I mean real sight reading - playing a piece for the first time ever. On CG forums you get people who think sight reading means playing from music rather than memory, so forgive me if I've been flippant about the subject before.
I have had plenty of experience sight reading piano music, but it occurred to me that the violin has one crucial difference - choosing what position to play in. For this alone then, what materials can you recommend?
[added: and perhaps another important difference is open strings vs the pinky]
I find it's really just like piano in that sense. If the part isn't fingered, then you're fingering it on the fly, and you just develop a sense for that, and it involves looking ahead a little. I don't know that there's a silver-bullet kind of solution to getting better at it other than just doing it (a lot). Second-violin parts of string quartets are good for this because (at least in my experience) they do not "fit the hand" as predictably as the first-violin parts.
If it's just about experience, that's fine by me. Sometimes materials can just be clutter.
Try to play without over-committing the hand. Thus, playing in third position as much as you can allows you to reach 'surprise' notes much faster than in first. 2nd is great too if you are good at it because by reaching down to first you have continuous cover of 12 or 13 semitones on each string!
Within a position, interval mastery helps. Knowing the actual distance between the notes, regardless of how it is notated. The same idea for shifting. It is very helpful to know the interval distance between the positions.
Sticking to 3rd (or 2nd) position is very interesting, thanks. When I started with the orchestra in September I was surprised that third position seemed to be almost the norm rather than simply something common.
I agree with Joel. Being able to look at two notes and to know
If you are a good sight reader on the piano you have all the important skills in abundance. All you need to do is take your violin and play. You'll soon see that most of the time it is quite obvious which position to choose. I know many more good string sight readers than piano sight readers because on the piano sight reading is more difficult.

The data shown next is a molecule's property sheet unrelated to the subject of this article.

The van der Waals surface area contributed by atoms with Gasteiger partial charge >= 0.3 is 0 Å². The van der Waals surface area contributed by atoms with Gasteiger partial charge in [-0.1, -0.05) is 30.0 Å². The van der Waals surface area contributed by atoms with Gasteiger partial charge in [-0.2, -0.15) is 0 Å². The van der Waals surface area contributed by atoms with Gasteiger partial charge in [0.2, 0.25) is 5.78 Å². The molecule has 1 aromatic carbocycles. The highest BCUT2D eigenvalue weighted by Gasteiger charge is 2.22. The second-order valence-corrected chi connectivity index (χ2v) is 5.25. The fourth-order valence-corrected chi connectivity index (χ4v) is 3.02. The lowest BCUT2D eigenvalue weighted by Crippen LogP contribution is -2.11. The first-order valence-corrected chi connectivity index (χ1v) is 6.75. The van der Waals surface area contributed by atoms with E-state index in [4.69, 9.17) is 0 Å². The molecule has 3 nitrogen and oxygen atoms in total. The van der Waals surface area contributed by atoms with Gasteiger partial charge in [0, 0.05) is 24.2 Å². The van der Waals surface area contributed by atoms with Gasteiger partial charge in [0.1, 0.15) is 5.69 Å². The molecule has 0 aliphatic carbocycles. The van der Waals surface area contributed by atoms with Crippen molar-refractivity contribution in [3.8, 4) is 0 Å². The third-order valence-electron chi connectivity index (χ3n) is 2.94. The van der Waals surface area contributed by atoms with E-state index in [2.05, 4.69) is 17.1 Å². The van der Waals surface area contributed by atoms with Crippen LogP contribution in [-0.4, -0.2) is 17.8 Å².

I think the study of "how to change positions" will provide all the options of "choosing what position to play in"...
From what I was taught, if you do Baroque, it is ok to use open strings. For Romantic pieces, you try to avoid open strings.
With the benefit experience, I tend to instinctively see certain cues to play in a certain position. Certain patterns jump out at me. Lines that are entirely contained within a fourth or an octave may suggest a hand frame, or the bottom note of an arpeggiated figure can often be played with the 1st finger, any note a half-step above or below an open string suggests a passage in either half position or 2nd position, etc. It has become so automatic that, in orchestral music, I more often write in fingerings to remind myself
And then again, high positions on the E string are arguably not real position playing. I see studies which claim to involve 7th position and all it is is two final high notes on the E string. Playing in 7th on all four strings is a totally different ball game.
Since you mention it, making the shifts between strings in any position is critical to high-fingerboard sight reading - to avoid constant scrambles up and down.. Recognizing a fifth is the way to start - where you use the same finger on the neighbouring string (with the catch of Bb/F B/F#). Once that is instinctive you start recognizing 6ths and 7ths as well. At that point reading high passages starts to become automatic.
On the second half of the E string the position system and the fingering system breaks down. Everyone needs to work out their own system up there. Examples; my 4th finger is short, so the third finger actually reaches farther than the 4th. The half steps are a lot smaller than the width of my fingers.